The Booth Charities Archive primarily consists of title deeds and various records relating to property ownership, financial records, legal records and correspondence. The archive also contains various miscellaneous records which give insight into philanthropy and charitable benefactions between the seventeenth and the twentieth centuries.
The Archive of the Booth Charities
Scope and Content
Administrative / Biographical History
The Booth Charities were established in the first quarter of the seventeenth century when Humphrey Booth the Elder (born 1580; died 1635) a rich fustian merchant of Manchester and Salford, granted lands which comprised of 5 fields and a barn, then worth twenty pounds per annum, to trustees by a deed of feoffment dated 18 February 1630/31 (reference: Booth/2/1/1/1). This deed stated that the income from these lands should be used for the relief of the poor, aged or impotent persons dwelling in the town of Salford, and the Charity originally made small money grants and provided clothing or blankets for the poor.
The lands granted in the 1630/31 deed of feoffment are now covered by buildings around Piccadilly and Oxford Street. In 1776 an Act of Parliament enabled the Booth Charity Trustees to let their estates on building leases for terms up to 99 years long (reference: Booth/2/1/3/1). Houses were being built on the land around Piccadilly by 1790, and thus through the centuries the value of the lands increased steadily, enabling the trustees of the charity to adapt their income to changing needs.
As well as aiding the poor and elderly of Salford financially, Humphrey Booth the Elder was also concerned with their spiritual welfare and had been determined to provide the inhabitants with their own parish church. He had been a churchwarden at the parish church of Manchester, now the cathedral, and had built a gallery in it for his fellow Salfordians. But he still wanted them to have their own church, and he funded and founded the first church in Salford, Trinity Chapel, shortly before his death. He laid the foundation stone in 1634 and the chapel was completed on 16 May 1635. The chapel, built on the western outskirts of what was then a small town, was created a parish church in 1650 due to the huge population increase experienced by Salford.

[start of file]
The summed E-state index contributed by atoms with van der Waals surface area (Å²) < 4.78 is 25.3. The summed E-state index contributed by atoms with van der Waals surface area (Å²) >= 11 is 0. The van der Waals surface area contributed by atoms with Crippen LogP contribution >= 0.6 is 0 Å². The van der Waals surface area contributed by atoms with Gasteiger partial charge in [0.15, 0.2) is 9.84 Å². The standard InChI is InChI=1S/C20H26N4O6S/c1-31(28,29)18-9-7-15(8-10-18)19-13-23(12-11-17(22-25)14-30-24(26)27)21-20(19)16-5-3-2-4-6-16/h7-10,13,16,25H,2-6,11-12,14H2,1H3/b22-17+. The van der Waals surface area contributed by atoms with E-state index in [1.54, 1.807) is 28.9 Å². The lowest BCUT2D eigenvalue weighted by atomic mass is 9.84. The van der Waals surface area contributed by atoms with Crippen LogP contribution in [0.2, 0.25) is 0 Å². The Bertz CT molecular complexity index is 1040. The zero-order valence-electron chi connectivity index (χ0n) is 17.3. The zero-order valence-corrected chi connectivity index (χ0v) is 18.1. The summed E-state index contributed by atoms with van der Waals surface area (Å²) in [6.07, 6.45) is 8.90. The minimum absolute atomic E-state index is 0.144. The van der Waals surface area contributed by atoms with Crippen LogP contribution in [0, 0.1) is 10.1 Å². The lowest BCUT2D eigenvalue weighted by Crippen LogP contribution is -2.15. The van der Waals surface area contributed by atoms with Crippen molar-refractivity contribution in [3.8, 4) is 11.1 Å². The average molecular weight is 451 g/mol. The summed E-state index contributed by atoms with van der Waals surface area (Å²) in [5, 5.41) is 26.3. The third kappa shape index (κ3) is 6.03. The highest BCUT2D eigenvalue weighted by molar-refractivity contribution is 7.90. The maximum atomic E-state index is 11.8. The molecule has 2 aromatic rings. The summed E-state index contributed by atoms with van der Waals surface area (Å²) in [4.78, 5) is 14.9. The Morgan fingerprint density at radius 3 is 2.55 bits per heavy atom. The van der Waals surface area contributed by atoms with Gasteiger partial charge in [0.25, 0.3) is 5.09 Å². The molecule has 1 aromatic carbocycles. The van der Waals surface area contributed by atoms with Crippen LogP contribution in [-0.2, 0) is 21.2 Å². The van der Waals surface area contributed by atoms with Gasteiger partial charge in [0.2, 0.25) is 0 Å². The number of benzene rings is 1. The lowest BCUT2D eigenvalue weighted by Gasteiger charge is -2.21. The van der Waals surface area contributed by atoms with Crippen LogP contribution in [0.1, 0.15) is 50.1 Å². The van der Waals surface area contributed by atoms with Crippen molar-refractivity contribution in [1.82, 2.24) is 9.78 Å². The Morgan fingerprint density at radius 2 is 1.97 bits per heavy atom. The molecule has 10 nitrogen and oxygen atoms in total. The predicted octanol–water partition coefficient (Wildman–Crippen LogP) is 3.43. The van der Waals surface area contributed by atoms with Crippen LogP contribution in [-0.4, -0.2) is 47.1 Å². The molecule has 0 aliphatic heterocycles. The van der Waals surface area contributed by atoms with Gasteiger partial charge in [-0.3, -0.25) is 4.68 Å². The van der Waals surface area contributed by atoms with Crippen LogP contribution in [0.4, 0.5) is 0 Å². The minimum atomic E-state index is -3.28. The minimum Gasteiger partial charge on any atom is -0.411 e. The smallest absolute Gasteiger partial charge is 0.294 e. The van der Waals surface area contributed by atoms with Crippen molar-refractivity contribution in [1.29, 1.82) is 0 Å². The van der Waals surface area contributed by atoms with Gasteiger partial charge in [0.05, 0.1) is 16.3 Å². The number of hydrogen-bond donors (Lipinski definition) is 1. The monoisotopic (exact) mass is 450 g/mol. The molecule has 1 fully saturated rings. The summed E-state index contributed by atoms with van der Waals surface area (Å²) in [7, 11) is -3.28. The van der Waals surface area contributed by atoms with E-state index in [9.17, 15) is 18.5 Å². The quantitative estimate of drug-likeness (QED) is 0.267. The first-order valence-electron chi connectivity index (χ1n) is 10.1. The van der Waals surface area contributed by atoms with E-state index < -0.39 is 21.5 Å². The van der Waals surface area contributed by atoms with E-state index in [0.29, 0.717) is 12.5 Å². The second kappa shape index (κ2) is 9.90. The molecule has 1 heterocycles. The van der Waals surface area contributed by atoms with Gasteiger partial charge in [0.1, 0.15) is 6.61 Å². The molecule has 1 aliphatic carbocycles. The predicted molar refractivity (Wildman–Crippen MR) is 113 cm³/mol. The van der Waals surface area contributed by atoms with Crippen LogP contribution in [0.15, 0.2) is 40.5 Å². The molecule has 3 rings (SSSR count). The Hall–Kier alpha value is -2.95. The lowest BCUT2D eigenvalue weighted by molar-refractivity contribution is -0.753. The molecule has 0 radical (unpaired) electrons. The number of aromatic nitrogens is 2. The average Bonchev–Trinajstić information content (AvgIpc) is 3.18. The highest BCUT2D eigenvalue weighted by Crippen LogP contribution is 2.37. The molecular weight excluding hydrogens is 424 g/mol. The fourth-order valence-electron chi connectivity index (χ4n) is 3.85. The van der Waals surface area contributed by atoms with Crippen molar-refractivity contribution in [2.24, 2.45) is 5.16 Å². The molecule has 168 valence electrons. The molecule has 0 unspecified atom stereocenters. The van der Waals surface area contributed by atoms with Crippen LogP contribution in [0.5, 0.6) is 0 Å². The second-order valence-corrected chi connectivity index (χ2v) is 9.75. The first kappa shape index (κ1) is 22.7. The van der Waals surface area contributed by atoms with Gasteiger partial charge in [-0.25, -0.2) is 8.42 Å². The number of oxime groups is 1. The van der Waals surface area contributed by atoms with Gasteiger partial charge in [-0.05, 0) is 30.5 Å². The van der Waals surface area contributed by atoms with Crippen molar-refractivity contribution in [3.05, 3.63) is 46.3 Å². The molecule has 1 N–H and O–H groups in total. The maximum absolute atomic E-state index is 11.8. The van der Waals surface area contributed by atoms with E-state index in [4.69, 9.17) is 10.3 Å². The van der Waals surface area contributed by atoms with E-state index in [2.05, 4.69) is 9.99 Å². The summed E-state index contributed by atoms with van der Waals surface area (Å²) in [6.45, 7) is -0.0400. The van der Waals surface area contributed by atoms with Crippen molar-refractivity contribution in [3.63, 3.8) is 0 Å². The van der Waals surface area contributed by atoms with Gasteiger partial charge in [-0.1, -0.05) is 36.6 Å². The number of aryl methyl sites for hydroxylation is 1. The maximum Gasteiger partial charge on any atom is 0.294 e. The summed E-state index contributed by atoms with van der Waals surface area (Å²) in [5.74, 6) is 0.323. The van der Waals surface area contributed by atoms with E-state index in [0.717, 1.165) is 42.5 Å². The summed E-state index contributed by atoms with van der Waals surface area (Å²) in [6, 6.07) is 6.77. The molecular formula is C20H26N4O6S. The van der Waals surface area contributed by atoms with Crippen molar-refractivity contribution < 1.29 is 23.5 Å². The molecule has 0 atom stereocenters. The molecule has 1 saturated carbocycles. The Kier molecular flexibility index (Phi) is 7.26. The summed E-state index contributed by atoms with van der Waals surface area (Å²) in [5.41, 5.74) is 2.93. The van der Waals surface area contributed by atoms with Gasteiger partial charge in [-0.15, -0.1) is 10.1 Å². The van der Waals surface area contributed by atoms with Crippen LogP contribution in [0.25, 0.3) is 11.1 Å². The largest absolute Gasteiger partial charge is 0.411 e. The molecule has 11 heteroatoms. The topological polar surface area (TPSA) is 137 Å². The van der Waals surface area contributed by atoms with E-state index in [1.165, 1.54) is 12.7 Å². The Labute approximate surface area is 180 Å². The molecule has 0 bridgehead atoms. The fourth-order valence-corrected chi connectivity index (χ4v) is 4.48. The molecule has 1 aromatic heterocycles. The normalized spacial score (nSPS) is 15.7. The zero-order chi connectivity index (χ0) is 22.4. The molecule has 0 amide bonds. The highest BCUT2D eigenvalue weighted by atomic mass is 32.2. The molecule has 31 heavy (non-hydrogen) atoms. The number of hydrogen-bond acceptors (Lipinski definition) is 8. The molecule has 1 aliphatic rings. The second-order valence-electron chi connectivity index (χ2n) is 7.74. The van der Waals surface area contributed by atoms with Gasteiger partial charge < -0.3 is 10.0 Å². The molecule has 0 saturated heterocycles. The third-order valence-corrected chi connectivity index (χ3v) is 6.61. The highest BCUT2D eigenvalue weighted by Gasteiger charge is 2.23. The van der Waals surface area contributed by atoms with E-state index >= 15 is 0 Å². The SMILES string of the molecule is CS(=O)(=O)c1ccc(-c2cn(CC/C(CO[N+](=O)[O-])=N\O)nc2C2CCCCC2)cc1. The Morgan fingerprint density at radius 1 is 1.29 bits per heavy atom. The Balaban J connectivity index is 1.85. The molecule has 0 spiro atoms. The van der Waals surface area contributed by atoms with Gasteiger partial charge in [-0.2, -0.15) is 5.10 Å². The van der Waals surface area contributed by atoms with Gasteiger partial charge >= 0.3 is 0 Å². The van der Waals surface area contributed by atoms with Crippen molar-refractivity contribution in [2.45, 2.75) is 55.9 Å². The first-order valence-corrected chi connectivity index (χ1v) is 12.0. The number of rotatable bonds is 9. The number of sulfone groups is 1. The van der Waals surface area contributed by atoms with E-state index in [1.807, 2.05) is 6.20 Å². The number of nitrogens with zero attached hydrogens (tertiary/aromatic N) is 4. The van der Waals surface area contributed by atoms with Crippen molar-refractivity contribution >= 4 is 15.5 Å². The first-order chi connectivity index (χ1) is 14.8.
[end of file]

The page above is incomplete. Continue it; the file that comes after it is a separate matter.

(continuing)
Although a sum of twenty pounds had been set aside as the annual stipend for the minister, Humphrey Booth the Elder died before he could plan for the maintenance and repairs which Trinity Chapel would inevitably require. Four decades after Humphrey Booth the Elder's death in 1635 his grandson, Humphrey Booth the Younger, followed his philanthropic example. In his will of 1672 Humphrey Booth the Younger left lands in Salford to provide for the future of the Chapel. His will stated that "in case there be any overplus then my Will and Mind is that it shall be distributed amongst the Poore of Salford, Att a Christmas as the Money's left by my Grandfather is" (reference: Booth/2/2/2/2). Documents relating to Trinity Chapel, its rebuilding in the 1750's and partial rebuilding in 1874, form a considerable part of the Booth Charity Archive.
At the end of the nineteenth and start of the twentieth century it was beginning to be realised that the health of elderly people was an important factor in their welfare, and accordingly the Distributors of the Booth Charities were authorised to help certain sick individuals or those requiring convalescent holidays. The Charities also began to support hospitals, nursing institutes and dispensaries. The Booth Charities continued to support medical charities which primarily helped elderly Salford people, until they were centrally financed by the National Health Service in 1948. After World War II the Charity also built almshouses to help ease the problem of the growing number of elderly Salfordians needing housing following the extensive war damage endured by Salford.